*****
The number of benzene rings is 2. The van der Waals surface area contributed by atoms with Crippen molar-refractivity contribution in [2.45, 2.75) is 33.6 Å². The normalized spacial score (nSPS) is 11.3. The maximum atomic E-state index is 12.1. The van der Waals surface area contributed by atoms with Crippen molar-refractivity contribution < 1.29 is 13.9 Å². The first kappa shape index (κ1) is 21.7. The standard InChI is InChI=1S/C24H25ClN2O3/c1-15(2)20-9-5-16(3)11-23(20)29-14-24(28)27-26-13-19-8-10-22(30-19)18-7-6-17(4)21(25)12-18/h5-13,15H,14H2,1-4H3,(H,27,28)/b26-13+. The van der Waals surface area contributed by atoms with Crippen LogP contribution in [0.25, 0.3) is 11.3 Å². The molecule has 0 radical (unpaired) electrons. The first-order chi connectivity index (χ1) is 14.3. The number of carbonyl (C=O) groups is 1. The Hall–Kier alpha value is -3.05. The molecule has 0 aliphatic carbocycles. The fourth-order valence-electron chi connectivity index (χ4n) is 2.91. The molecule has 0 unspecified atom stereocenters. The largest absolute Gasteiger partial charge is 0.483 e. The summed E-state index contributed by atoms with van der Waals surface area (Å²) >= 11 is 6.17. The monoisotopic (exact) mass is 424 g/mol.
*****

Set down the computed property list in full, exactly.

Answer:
The number of benzene rings is 2. The van der Waals surface area contributed by atoms with Crippen molar-refractivity contribution in [2.45, 2.75) is 33.6 Å². The normalized spacial score (nSPS) is 11.3. The maximum atomic E-state index is 12.1. The van der Waals surface area contributed by atoms with Crippen molar-refractivity contribution < 1.29 is 13.9 Å². The first kappa shape index (κ1) is 21.7. The standard InChI is InChI=1S/C24H25ClN2O3/c1-15(2)20-9-5-16(3)11-23(20)29-14-24(28)27-26-13-19-8-10-22(30-19)18-7-6-17(4)21(25)12-18/h5-13,15H,14H2,1-4H3,(H,27,28)/b26-13+. The van der Waals surface area contributed by atoms with Crippen LogP contribution in [0.25, 0.3) is 11.3 Å². The molecule has 0 radical (unpaired) electrons. The first-order chi connectivity index (χ1) is 14.3. The number of carbonyl (C=O) groups is 1. The Hall–Kier alpha value is -3.05. The molecule has 0 aliphatic carbocycles. The fourth-order valence-electron chi connectivity index (χ4n) is 2.91. The molecule has 0 unspecified atom stereocenters. The largest absolute Gasteiger partial charge is 0.483 e. The summed E-state index contributed by atoms with van der Waals surface area (Å²) >= 11 is 6.17. The monoisotopic (exact) mass is 424 g/mol.